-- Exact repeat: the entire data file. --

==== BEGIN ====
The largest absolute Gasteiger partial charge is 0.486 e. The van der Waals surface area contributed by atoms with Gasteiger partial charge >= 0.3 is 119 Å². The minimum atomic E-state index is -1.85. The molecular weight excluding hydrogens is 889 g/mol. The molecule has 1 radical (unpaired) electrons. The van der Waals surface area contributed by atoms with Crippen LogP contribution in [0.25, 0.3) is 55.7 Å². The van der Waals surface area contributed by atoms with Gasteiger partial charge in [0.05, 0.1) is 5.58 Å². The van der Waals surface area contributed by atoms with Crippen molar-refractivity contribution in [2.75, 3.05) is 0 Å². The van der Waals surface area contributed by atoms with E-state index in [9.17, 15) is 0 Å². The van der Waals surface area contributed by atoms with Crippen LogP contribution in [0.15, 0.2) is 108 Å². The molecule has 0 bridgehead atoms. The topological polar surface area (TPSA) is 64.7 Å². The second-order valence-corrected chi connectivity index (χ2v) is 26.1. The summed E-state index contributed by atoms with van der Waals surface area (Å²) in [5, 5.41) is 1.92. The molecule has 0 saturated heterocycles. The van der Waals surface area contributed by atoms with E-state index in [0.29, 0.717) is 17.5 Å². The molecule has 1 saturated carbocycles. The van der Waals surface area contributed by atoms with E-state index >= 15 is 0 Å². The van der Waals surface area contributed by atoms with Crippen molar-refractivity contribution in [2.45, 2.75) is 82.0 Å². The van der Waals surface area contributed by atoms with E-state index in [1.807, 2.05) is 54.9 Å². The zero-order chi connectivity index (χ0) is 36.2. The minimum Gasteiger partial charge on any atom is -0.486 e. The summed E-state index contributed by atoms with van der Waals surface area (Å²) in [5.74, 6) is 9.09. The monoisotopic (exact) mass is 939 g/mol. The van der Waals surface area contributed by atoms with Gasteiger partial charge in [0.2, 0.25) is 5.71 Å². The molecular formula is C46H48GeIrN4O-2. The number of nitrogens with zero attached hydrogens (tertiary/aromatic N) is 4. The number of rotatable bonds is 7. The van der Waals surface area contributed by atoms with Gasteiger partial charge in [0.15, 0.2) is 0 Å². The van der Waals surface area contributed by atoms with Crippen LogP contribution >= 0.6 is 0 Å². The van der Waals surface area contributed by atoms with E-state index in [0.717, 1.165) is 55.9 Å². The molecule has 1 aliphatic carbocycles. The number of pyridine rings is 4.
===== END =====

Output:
The largest absolute Gasteiger partial charge is 0.486 e. The van der Waals surface area contributed by atoms with Gasteiger partial charge >= 0.3 is 119 Å². The minimum atomic E-state index is -1.85. The molecular weight excluding hydrogens is 889 g/mol. The molecule has 1 radical (unpaired) electrons. The van der Waals surface area contributed by atoms with Crippen LogP contribution in [0.25, 0.3) is 55.7 Å². The van der Waals surface area contributed by atoms with Gasteiger partial charge in [0.05, 0.1) is 5.58 Å². The van der Waals surface area contributed by atoms with Crippen molar-refractivity contribution in [2.75, 3.05) is 0 Å². The van der Waals surface area contributed by atoms with E-state index in [9.17, 15) is 0 Å². The van der Waals surface area contributed by atoms with Crippen LogP contribution in [0.15, 0.2) is 108 Å². The molecule has 0 bridgehead atoms. The topological polar surface area (TPSA) is 64.7 Å². The second-order valence-corrected chi connectivity index (χ2v) is 26.1. The summed E-state index contributed by atoms with van der Waals surface area (Å²) in [5, 5.41) is 1.92. The molecule has 0 saturated heterocycles. The van der Waals surface area contributed by atoms with E-state index in [0.29, 0.717) is 17.5 Å². The molecule has 1 saturated carbocycles. The van der Waals surface area contributed by atoms with E-state index >= 15 is 0 Å². The van der Waals surface area contributed by atoms with Crippen molar-refractivity contribution in [2.45, 2.75) is 82.0 Å². The van der Waals surface area contributed by atoms with E-state index in [1.807, 2.05) is 54.9 Å². The zero-order chi connectivity index (χ0) is 36.2. The minimum Gasteiger partial charge on any atom is -0.486 e. The summed E-state index contributed by atoms with van der Waals surface area (Å²) in [5.74, 6) is 9.09. The monoisotopic (exact) mass is 939 g/mol. The van der Waals surface area contributed by atoms with Gasteiger partial charge in [0.2, 0.25) is 5.71 Å². The molecular formula is C46H48GeIrN4O-2. The number of nitrogens with zero attached hydrogens (tertiary/aromatic N) is 4. The number of rotatable bonds is 7. The van der Waals surface area contributed by atoms with Gasteiger partial charge in [0.15, 0.2) is 0 Å². The van der Waals surface area contributed by atoms with Crippen LogP contribution >= 0.6 is 0 Å². The van der Waals surface area contributed by atoms with E-state index in [0.717, 1.165) is 55.9 Å². The molecule has 1 aliphatic carbocycles. The number of pyridine rings is 4.